Yes, we must often wash our hands.
Early on in "Nappily Ever After," an adaptation of the first installment of Trisha R. Thomas’ eight-book series, Violet Jones (Sanaa Lathan) sits outside with her two best friends, and can't enjoy herself because she's convinced it's going to rain (even though the sun is shining). She keeps interrupting the conversation with the increasingly anxious question, "Are you sure that's not a raincloud?" Her anxiety comes from the fact that her hair is straightened, and she spends her life avoiding anything that will destroy the perfection of her hair. Late in the film she expresses exhaustion at how much time her hair upkeep has cost her. With humor and honesty, and grounded by very strong performances, "Nappily Ever After" (screenplay adaptation by Cee Marcellus and Adam Brooks) is the story of Violet's gradual—and sometimes painful—embrace of her natural hair.
Choosing to go natural involves breaking away from the exacting expectations of her mother Paulette (the wonderful Lynn Whitfield), whose obsession with appearances has dominated Violet's life forever. Mother-daughter bonding involved Paulette straightening Violet's hair at the kitchen table. Violet is now an advertising executive, living with a gorgeous doctor named Clint (Ricky Whittle), whom she hopes will pop the question soon. Everything is lined up in accordance with Paulette's wishes for her daughter, and Violet's wishes for herself. When Clint fails to propose, Violet calls him on it, and he tells her she's too concerned with being perfect, and—more brutally—"Being in a relationship with you is like being on a two-year first date." You can see what he's talking about, though, and you can also see what it costs her. Even during sex, she is concerned he will mess up her hair.
After Violet and Clint break up, she pendulums from rage to hurt to fear, each phase reflected in a new hairstyle (the film is broken up into different "chapters": "Straightened," "Weave," "Blonde," etc.) She throws a tantrum in a hair salon, getting the attention of the owner Will (Lyriq Bent) and Will's young daughter, Zoe (Daria Johns). Zoe is an independent young girl with natural hair, who sees right through Violet. She speaks her mind. Violet is so used to living in a world that rewards her for straightened hair she's not sure how to deal with people who don't care, who encourage her not to care. Violet's entire identity cracks apart. Paulette is there to remind her of her obligations, to make it work with Clint, to maintain perfection. No wonder Violet is a late-bloomer.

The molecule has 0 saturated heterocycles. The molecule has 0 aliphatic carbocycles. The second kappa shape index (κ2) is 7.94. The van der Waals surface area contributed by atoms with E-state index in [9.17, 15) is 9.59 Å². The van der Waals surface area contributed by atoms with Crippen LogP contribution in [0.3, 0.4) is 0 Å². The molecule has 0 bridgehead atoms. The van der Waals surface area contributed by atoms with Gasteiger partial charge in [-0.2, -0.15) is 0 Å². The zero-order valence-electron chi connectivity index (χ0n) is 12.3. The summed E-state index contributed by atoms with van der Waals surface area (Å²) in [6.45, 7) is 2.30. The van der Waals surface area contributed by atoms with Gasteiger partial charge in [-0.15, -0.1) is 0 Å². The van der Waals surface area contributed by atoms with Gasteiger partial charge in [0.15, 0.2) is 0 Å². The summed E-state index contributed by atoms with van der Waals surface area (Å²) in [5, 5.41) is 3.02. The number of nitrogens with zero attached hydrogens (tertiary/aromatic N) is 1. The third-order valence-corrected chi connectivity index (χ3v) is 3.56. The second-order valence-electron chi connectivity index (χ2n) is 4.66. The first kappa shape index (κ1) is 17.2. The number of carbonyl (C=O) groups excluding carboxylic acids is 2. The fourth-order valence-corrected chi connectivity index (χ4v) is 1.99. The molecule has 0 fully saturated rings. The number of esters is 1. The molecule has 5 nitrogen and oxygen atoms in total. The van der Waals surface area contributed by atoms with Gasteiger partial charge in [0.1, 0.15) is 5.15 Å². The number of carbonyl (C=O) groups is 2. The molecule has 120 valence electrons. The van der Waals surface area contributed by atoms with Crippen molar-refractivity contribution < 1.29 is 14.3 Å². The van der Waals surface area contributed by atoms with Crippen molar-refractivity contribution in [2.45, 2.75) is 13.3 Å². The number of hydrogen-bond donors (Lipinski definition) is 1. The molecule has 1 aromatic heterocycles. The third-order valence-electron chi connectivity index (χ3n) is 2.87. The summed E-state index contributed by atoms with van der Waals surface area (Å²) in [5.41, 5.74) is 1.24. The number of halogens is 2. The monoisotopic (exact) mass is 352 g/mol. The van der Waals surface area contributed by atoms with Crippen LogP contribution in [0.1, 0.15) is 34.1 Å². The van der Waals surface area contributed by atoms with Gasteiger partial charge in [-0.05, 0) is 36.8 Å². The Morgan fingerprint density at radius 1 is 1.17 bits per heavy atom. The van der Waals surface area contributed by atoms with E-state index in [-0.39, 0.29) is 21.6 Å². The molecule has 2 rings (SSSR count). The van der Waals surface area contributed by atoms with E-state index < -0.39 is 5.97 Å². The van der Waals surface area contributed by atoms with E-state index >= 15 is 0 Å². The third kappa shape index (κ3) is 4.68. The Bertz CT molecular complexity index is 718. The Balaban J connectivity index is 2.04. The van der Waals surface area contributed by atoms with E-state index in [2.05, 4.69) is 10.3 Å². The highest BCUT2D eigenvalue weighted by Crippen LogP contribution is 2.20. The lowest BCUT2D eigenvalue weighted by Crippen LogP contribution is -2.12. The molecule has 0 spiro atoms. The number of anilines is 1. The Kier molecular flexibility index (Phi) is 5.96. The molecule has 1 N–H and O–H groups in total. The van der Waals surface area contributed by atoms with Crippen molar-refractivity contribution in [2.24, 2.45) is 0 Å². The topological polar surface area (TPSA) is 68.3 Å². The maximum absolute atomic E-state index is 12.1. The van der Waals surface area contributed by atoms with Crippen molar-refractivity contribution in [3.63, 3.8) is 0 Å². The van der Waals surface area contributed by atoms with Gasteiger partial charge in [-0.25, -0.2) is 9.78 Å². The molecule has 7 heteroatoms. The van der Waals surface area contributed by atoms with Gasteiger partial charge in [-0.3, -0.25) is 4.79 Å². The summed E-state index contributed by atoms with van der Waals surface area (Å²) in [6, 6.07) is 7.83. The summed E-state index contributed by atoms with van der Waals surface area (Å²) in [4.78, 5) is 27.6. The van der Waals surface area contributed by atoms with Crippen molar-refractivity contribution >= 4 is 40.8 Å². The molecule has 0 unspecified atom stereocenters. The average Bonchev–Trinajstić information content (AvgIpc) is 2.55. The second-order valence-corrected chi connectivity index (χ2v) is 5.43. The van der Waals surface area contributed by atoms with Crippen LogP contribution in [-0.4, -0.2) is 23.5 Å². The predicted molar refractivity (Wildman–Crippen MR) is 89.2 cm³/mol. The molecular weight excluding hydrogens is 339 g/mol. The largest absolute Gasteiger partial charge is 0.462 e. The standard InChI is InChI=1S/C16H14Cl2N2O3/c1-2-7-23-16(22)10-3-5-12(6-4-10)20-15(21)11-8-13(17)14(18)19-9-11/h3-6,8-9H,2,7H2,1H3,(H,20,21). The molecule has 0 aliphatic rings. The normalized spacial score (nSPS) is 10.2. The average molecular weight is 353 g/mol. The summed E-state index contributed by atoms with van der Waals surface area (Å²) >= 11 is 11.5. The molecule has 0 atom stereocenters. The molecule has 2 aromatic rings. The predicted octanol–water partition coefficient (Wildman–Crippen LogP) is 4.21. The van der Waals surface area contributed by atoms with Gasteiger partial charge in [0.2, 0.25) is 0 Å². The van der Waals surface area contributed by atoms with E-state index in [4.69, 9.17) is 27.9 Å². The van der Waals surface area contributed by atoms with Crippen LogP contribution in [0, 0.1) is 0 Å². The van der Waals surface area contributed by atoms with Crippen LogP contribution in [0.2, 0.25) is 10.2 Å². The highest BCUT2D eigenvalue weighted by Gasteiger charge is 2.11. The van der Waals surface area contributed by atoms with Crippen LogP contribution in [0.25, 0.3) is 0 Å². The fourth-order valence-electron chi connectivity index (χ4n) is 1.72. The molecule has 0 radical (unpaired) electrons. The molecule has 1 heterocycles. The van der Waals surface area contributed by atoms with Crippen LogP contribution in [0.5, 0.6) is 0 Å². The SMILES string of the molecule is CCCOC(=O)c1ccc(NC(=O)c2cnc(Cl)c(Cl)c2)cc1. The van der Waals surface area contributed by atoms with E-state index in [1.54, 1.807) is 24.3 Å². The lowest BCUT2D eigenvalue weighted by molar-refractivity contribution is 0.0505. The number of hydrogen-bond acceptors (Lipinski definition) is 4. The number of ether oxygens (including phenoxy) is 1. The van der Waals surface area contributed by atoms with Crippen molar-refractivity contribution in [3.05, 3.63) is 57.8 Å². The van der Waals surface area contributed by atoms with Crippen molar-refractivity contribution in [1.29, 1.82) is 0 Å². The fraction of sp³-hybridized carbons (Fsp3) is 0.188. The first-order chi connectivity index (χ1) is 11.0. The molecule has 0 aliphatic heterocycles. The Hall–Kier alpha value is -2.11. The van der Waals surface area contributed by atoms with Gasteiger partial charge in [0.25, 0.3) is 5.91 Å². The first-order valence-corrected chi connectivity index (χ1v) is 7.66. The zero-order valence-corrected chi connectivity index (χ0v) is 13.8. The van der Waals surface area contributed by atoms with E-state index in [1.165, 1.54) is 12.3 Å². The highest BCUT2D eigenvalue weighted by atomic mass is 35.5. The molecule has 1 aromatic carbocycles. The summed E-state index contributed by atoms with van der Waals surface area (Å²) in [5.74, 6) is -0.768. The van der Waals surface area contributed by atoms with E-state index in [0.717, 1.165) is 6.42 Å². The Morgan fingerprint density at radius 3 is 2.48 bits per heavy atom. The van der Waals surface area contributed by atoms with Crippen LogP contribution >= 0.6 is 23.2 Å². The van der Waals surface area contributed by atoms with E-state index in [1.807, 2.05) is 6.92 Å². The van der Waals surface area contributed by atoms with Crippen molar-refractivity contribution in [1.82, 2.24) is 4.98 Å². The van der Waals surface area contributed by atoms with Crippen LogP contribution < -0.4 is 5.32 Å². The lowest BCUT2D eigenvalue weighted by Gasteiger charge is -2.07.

Years ago, an editor at Glamour gave a presentation at a New York law firm called the "Dos and Don'ts of Corporate Fashion," in which she told African-American women to avoid "political" hairstyles in the office ("political" meaning natural hair, and, God forbid, dreadlocks). (Jezebel covered the controversy heavily.) "Nappily Ever After" is a strong reminder of what straightened hair "signals." When Violet struts across a plaza to work, hair flowing in the breeze, she is rewarded with appreciative looks and double-takes from men. Once her straightened hair is gone, nobody looks at her. "Nappily Ever After" attacks this attitude from all sides. After she drunkenly shaves her hair off (in an extraordinary scene), she is invited by a well-meaning woman to attend a cancer support group. Hair, or lack thereof, is fraught with meaning.